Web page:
Today is Raggedy Ann & Andy Day! Did you ever have these little rag dolls? When I was little, I was really into dolls. I loved Barbies, Mrs. Beasley, Chrissy, and others. I have an old black & white picture of me on my 2nd birthday with a doll that came with rollerskates. Dolls were a big part of my life as a child. I remember going through a phase where I played with Raggedy Ann & Andy also. They were simple -- didn't have rollerskates, little eyeglasses, didn't talk, and their hair didn't get longer -- but they were fun. And now, of course, they're classics.
Johnny Gruelle came up with Raggedy Ann in 1915 when his daughter, Marcella, brought him an old rag doll. He drew a face on her and came up with the name Raggedy Ann. The book was introduced in 1918 and the doll was marketed successfully with it. Marcella died when she was only 13 years old, after being vaccinated for smallpox. The doctors believed her death was caused from a heart defect, but her parents blamed the vaccine. Johnny Gruelle became an advocate against vaccinations and used the Raggedy Ann doll to promote the movement.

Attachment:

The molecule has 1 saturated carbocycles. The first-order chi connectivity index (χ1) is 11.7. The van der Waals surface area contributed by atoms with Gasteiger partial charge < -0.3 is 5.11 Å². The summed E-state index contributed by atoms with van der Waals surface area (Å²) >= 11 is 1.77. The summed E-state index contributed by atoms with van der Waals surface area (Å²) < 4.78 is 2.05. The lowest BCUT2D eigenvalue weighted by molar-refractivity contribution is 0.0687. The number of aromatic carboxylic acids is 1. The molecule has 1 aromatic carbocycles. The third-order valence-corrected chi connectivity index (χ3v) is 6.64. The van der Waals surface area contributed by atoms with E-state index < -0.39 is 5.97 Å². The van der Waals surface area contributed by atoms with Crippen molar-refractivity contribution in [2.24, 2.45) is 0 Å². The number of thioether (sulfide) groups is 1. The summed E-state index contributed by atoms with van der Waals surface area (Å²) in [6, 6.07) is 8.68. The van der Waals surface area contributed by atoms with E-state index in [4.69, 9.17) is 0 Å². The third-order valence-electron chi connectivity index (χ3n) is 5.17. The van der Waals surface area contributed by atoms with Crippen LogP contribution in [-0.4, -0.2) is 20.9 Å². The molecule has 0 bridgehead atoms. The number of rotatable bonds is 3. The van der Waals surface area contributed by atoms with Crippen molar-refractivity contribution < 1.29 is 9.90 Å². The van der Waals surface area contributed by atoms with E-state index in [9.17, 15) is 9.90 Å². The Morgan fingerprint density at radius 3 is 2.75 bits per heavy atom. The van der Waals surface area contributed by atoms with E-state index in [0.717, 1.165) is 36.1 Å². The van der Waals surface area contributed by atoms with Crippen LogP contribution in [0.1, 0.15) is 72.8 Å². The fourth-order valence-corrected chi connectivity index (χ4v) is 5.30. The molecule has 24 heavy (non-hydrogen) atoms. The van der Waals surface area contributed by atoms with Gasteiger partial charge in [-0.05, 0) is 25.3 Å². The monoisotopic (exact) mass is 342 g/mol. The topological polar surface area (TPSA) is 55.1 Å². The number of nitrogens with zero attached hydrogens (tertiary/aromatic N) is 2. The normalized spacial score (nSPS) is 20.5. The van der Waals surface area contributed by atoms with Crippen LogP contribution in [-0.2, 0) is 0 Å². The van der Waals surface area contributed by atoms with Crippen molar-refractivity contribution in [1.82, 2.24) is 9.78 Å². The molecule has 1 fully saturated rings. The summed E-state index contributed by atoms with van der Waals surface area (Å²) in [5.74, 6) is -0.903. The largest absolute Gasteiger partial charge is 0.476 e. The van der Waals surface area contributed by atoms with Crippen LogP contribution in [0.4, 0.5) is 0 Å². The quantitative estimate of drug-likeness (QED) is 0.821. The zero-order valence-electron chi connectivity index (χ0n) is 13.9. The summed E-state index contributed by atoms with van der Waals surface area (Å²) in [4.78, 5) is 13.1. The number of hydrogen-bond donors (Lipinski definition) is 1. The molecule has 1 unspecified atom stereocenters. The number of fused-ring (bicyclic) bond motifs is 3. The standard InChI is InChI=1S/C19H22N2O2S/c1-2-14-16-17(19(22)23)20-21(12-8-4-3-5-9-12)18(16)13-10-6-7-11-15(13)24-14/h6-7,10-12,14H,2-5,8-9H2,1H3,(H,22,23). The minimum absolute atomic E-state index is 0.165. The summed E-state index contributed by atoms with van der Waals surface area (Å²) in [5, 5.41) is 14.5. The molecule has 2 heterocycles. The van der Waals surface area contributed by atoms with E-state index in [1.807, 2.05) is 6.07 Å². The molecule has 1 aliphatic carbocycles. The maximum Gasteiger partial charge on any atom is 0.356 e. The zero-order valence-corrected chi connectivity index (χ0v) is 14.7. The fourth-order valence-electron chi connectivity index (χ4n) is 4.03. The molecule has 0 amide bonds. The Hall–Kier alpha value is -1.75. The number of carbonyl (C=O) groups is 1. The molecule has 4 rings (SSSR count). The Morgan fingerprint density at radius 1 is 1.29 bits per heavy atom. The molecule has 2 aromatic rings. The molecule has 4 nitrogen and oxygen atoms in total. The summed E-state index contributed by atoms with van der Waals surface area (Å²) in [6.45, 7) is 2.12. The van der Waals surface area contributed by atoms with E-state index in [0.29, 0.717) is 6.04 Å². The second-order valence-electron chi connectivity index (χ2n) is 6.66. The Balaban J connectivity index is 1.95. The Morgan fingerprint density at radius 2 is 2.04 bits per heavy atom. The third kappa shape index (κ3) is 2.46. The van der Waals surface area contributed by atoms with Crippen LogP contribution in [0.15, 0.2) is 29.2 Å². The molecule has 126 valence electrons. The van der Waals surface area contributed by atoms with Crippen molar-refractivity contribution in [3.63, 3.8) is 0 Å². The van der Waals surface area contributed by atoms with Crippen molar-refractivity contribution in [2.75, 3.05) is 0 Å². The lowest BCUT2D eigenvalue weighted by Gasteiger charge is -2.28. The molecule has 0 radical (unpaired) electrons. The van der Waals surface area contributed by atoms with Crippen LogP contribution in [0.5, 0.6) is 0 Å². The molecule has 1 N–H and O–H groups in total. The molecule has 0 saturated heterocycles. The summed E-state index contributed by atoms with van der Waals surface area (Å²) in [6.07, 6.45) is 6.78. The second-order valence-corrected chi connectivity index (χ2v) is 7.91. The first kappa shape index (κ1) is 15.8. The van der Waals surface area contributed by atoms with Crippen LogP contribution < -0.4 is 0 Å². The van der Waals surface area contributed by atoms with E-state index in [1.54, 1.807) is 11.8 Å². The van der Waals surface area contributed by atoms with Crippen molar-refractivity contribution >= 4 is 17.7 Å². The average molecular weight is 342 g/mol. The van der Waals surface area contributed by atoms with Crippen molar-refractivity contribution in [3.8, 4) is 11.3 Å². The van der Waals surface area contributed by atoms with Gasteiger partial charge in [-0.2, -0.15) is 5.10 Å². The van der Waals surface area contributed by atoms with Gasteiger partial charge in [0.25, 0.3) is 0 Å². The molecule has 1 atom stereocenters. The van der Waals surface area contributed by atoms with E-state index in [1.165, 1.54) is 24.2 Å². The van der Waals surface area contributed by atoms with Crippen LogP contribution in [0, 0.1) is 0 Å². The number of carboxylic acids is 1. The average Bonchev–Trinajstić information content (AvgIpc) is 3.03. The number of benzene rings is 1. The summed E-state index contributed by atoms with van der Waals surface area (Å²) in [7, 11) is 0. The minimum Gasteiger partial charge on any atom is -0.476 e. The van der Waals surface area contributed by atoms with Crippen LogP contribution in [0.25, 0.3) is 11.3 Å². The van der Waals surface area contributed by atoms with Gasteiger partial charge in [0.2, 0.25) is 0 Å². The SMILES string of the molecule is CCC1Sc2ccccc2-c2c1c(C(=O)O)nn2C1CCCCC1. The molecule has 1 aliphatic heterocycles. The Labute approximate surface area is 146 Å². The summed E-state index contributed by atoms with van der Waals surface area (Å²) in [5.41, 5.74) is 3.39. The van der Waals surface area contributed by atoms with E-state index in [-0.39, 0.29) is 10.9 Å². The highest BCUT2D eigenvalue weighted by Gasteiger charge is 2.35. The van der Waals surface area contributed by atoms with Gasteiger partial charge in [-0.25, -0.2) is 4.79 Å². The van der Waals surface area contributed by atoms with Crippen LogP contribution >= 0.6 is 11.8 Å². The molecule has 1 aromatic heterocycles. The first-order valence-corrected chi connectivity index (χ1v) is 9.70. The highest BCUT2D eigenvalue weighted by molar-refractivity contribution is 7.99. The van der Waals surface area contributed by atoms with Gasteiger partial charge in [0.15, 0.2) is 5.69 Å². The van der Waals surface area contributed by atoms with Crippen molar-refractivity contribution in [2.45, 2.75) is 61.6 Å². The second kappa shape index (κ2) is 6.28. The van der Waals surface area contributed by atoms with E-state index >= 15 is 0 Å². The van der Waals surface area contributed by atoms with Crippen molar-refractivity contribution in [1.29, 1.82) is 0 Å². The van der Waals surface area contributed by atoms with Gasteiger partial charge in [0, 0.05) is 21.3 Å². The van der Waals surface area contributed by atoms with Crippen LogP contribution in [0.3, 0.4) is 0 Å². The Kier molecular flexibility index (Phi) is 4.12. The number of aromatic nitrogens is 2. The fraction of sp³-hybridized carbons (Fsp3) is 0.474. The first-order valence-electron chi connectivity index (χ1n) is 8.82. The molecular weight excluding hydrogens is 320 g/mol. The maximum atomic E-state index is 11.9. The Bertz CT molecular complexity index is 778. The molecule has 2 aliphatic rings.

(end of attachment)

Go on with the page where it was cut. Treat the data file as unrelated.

Raggedy Ann & Andy were not only featured in a series of books, but they also starred in comics and television shows. They were featured in South Park, though probably not in a light Mr. Gruelle would have been too pleased about. In the Who Framed Roger Rabbit short film, Tummy Trouble, Raggedy Ann is one of the dolls in Baby Herman's room. Simon & Schuster and Hasbro claim to own the rights to the Raggedy Ann & Andy name. However, the original 1915 doll and the 1918 and 1920 books are in the public domain because of expired contracts. In 2002, Raggedy Ann was introduced into the National Toy Hall of Fame -- Andy joined her in 2007. The Raggedy Ann & Andy Museum is in Illinois and is the only official licensed museum for the dolls in the world.
My Raggedy Ann & Andy dolls are long gone, but they looked exactly like the ones in this picture. I don't know what happened to them. But over the years, and thanks to places like ebay, I have been able to get ahold of some of my old childhood toys again, like Mrs. Beasley and Chrissy. Raggedy Ann & Andy are still around and after reading about their history, I'm itching to buy a set again. I don't know why -- nostalgia, I guess.